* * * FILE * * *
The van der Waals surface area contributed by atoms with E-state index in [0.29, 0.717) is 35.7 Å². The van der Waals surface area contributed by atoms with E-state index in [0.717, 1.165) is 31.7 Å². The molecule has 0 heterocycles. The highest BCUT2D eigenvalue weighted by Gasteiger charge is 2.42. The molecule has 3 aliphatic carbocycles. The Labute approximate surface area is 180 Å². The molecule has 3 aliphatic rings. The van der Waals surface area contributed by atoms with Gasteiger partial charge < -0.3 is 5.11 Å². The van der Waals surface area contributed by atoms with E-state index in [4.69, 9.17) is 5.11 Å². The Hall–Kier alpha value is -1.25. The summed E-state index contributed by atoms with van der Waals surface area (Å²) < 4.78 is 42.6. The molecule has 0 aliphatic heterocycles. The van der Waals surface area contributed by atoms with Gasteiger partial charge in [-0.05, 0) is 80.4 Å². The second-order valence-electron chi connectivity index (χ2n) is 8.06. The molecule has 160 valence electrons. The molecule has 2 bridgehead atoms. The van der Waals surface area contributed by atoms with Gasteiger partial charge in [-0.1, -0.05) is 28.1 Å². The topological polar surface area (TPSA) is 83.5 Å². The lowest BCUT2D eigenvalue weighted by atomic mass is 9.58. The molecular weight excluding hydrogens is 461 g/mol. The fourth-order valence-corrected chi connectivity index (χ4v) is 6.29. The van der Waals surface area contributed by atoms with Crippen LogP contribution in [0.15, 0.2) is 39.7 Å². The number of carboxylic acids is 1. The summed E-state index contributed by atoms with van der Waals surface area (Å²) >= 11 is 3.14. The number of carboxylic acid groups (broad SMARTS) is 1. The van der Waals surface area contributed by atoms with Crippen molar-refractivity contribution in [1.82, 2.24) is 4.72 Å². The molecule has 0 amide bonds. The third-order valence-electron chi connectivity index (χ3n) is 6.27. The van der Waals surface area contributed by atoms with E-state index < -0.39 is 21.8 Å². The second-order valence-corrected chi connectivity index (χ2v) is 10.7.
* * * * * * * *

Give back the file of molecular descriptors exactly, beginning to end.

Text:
The van der Waals surface area contributed by atoms with E-state index in [0.29, 0.717) is 35.7 Å². The van der Waals surface area contributed by atoms with E-state index in [0.717, 1.165) is 31.7 Å². The molecule has 0 heterocycles. The highest BCUT2D eigenvalue weighted by Gasteiger charge is 2.42. The molecule has 3 aliphatic carbocycles. The Labute approximate surface area is 180 Å². The molecule has 3 aliphatic rings. The van der Waals surface area contributed by atoms with Gasteiger partial charge < -0.3 is 5.11 Å². The van der Waals surface area contributed by atoms with E-state index in [4.69, 9.17) is 5.11 Å². The Hall–Kier alpha value is -1.25. The summed E-state index contributed by atoms with van der Waals surface area (Å²) < 4.78 is 42.6. The molecule has 0 aliphatic heterocycles. The van der Waals surface area contributed by atoms with Gasteiger partial charge in [-0.05, 0) is 80.4 Å². The second-order valence-electron chi connectivity index (χ2n) is 8.06. The molecule has 160 valence electrons. The molecule has 2 bridgehead atoms. The van der Waals surface area contributed by atoms with Gasteiger partial charge in [-0.1, -0.05) is 28.1 Å². The topological polar surface area (TPSA) is 83.5 Å². The lowest BCUT2D eigenvalue weighted by atomic mass is 9.58. The molecular weight excluding hydrogens is 461 g/mol. The fourth-order valence-corrected chi connectivity index (χ4v) is 6.29. The van der Waals surface area contributed by atoms with Crippen LogP contribution in [0.15, 0.2) is 39.7 Å². The number of carboxylic acids is 1. The summed E-state index contributed by atoms with van der Waals surface area (Å²) >= 11 is 3.14. The number of carboxylic acid groups (broad SMARTS) is 1. The van der Waals surface area contributed by atoms with Crippen molar-refractivity contribution in [1.82, 2.24) is 4.72 Å². The molecule has 0 amide bonds. The third-order valence-electron chi connectivity index (χ3n) is 6.27. The van der Waals surface area contributed by atoms with E-state index < -0.39 is 21.8 Å². The second-order valence-corrected chi connectivity index (χ2v) is 10.7.